I worked again on Saturday, and we had a paginator, night editor, two rim editors (again, including me) and a person handling calls and agate. I took my time and worked my way through local and national auto-racing stories, a soccer advance, two major-league baseball stories, and much more. I was reading, editing and cutting stories; writing headlines and cutlines (called captions in the real world), and cutting stories to fit.

Once, I had a good headline, but it didn't fit. So I went to the paginator, and she fiddled with it a bit to make it work. No big deal.

I was busy most of the night, but we never went crazy. We finished about 10 minutes before deadline, and everyone but me went home early. My wife was laying out the A and B sections, and news was later than us. I didn't mind; I relaxed, read the Internet and waited to go home.

Easy night.

(NOTE: All of the copy editors were laid off in December of 2010. I haven't worked copy desk since.)

Friday, June 26, 2009

High-flying basketball

I've seen some rough fouls on a basketball court, but the worst may have been in 1986 or '87 in Wilmington, N.C. And it included the greatest toughness I've seen on a court.

A guy sailed to the basket for a layup when, suddenly, an opponent grabbed him around the waist and body-slammed him. But as the guy was rotating, he managed to get the ball up toward the basket. It trickled over the rim, hit the backboard and went in.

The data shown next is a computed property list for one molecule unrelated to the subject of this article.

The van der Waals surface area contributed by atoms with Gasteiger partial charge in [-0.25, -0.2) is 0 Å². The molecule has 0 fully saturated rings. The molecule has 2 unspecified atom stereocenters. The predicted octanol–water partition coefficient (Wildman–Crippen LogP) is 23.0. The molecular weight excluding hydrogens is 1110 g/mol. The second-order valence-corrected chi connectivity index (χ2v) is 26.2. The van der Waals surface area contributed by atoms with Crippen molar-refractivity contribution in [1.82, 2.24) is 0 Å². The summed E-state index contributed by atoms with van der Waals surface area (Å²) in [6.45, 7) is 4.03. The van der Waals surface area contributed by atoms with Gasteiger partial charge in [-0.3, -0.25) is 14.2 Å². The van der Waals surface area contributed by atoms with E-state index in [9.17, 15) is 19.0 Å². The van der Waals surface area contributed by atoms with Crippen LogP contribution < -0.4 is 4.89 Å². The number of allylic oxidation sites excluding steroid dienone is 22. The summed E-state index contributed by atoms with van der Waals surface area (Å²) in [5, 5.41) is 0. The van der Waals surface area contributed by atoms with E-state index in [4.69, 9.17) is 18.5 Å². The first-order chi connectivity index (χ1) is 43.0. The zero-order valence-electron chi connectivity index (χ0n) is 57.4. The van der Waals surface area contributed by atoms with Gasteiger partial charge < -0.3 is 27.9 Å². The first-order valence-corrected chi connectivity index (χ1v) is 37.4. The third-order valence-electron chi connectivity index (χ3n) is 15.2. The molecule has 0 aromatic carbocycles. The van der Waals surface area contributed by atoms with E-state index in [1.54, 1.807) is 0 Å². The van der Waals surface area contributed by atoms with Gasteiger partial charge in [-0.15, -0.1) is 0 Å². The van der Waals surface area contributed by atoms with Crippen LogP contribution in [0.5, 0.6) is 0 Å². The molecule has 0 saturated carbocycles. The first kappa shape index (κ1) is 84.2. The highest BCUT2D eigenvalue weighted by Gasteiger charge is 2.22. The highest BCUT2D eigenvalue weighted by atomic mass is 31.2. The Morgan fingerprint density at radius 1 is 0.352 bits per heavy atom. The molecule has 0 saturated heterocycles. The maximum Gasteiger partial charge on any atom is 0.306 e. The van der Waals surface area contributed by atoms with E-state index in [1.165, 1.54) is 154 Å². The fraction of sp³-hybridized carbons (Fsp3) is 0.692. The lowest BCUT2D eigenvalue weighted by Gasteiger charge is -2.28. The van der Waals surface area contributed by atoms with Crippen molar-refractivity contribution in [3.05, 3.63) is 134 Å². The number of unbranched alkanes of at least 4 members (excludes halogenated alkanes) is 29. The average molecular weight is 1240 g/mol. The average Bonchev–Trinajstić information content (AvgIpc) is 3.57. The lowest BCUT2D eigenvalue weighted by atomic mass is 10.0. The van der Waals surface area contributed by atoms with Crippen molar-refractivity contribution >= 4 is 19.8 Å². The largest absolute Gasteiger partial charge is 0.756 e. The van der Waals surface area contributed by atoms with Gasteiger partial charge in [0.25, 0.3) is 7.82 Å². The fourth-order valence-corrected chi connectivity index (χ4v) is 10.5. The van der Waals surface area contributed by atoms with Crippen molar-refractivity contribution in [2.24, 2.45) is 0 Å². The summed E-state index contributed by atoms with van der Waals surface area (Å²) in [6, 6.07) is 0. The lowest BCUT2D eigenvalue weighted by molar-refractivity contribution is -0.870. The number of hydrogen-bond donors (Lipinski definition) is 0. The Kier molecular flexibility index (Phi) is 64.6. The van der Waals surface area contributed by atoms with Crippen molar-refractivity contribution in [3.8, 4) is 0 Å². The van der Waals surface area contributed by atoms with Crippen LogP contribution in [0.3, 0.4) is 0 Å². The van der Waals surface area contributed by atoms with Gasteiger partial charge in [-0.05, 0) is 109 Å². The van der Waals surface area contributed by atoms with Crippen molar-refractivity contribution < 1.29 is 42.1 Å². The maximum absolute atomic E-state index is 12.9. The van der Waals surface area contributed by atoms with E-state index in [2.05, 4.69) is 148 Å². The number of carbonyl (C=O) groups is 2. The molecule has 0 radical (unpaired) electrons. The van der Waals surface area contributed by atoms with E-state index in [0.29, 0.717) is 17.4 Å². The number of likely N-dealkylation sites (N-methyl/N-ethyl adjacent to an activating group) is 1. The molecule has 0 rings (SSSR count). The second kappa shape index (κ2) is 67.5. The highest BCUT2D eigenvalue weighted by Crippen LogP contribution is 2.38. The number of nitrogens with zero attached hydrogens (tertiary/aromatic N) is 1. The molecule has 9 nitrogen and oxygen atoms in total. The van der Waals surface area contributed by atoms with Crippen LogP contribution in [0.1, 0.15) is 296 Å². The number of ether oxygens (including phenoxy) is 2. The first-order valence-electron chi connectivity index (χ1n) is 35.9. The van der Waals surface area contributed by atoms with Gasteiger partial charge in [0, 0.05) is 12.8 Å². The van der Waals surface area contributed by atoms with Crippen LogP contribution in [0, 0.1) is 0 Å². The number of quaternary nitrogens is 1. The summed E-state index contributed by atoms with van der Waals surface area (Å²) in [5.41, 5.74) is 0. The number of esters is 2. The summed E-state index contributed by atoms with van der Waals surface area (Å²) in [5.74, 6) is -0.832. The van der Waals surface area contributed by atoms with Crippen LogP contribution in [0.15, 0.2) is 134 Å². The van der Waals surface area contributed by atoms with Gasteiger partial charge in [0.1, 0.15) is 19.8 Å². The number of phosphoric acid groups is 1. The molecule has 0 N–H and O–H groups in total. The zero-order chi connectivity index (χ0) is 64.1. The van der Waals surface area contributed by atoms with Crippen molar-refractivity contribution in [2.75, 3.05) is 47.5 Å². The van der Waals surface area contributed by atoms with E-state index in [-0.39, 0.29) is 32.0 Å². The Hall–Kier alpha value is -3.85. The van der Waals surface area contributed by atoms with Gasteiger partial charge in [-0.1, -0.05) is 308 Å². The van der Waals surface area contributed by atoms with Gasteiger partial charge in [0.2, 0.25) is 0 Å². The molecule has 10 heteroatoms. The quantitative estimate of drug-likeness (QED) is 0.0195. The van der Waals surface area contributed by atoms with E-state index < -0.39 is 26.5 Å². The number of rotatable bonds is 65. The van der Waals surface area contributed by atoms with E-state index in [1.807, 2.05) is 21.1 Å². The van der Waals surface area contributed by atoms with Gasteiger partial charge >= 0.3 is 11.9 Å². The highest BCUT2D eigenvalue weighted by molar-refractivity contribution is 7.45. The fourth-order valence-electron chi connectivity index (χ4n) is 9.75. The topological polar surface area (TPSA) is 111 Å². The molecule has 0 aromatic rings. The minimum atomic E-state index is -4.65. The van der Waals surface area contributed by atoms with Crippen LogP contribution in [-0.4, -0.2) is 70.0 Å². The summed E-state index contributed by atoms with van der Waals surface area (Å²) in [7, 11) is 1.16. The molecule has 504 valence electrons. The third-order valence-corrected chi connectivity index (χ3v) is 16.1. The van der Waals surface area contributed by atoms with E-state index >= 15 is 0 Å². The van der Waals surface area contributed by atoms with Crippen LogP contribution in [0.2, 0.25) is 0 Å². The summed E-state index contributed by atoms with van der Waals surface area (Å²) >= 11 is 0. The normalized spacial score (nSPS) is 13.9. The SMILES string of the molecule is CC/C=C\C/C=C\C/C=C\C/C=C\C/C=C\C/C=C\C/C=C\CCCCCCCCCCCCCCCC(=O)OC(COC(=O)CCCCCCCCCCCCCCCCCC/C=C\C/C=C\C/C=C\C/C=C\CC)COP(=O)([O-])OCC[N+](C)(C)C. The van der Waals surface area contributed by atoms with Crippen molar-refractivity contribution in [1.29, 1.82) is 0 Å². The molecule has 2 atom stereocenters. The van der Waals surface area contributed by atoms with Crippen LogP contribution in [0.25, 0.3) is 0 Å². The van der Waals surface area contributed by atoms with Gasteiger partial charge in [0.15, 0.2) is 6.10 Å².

The fouler was ejected; the foulee got two shots for a flagrant foul (he hit both), and his team got the ball back. They made a jump shot on the ensuing possession to conclude a six-point trip down the court. That pretty much decided the game there.


The same year, I was watching a game between Whiteville and South Brunswick. A little guard named Quentin McCrackin went inside and left his feet as the taller Whiteville players swarmed around. McCrackin had the ball low around his hip. He swung it from behind and over his shoulder; it rainbowed over the defense, hit the rim and kissed into the basket.